After hours of walking through 36-degree heat, you can probably imagine the feeling when you get to drop backpacks at a spot like this.
I spent most of last week hiking on the Jatbula Trail, a 65-kilometre route along the Arnhem Land escarpment in the Northern Territory’s Nitmiluk National Park. Each day boiled with heat, but every one of them ended beside water. This particular stop was at a run of cascades just above the point where Crystal Falls tumble off the escarpment. It was the end of our second day of walking – a long stretch of open savannah woodland suddenly split by a rush of water.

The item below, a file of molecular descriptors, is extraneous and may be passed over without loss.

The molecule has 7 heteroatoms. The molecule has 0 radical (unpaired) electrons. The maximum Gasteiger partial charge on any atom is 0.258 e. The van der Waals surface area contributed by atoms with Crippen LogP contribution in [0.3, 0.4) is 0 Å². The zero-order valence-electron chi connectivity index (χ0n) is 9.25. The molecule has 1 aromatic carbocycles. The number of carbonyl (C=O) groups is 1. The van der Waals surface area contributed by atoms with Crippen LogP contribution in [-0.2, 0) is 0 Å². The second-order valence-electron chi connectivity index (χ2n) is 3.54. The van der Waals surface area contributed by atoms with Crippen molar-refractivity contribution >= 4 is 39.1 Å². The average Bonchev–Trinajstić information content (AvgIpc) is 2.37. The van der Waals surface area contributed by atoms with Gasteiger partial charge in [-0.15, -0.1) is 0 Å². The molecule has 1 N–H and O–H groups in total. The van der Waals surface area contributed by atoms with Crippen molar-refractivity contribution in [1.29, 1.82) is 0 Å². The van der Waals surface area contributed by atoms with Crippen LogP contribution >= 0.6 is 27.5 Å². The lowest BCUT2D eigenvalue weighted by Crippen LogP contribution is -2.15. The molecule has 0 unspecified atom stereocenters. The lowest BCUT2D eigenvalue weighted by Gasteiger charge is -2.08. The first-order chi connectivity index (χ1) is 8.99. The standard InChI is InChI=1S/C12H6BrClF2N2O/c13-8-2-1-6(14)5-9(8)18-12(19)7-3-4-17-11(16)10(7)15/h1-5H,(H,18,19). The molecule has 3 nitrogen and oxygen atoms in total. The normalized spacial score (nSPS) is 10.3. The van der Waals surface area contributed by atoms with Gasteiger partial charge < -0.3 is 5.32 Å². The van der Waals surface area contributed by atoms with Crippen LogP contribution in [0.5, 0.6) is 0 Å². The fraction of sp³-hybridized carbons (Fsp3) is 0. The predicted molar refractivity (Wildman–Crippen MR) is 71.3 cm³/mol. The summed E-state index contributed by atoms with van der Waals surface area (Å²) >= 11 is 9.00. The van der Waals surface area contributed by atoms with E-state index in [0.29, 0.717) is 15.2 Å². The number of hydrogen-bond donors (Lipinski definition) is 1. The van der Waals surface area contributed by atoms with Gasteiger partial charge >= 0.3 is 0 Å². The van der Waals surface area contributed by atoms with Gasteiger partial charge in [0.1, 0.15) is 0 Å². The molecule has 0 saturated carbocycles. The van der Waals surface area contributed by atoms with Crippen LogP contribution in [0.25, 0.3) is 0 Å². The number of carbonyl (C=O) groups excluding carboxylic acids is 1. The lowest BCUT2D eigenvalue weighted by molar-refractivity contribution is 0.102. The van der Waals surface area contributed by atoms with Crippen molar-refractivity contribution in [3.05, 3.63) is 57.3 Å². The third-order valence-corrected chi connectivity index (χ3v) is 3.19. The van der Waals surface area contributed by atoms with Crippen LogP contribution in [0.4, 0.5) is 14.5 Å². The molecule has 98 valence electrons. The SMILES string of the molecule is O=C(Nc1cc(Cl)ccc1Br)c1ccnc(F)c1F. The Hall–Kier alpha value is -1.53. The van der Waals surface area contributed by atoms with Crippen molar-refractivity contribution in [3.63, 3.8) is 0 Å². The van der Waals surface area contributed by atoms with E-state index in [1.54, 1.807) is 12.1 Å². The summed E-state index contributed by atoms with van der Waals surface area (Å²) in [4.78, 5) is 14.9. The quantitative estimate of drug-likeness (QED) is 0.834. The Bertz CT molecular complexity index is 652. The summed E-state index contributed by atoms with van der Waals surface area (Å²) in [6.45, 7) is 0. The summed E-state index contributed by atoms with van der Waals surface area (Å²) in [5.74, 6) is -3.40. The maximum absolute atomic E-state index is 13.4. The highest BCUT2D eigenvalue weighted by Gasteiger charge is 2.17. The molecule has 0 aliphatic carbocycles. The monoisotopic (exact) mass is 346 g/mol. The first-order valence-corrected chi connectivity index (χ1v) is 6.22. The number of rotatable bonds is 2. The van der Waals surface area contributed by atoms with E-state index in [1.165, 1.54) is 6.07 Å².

We strung our mosquito nets – our homes for the week – a metre or two from the water and then cooled the afternoon away, swimming upstream, clambering through cascades just to see what lay beyond. The night air was colder than the water, and a near-full moon hovered in the sky like a reading lamp. By morning, when this photo was taken, the river was steaming through the chill like some sort of natural soup. The lilies that carpeted the water’s edge were still to yawn open and the citrusy light of dawn was slowly seeping through the valley.
The heat was coming fast behind, and we were setting off again along the escarpment in search of another waterfall and more cooling water.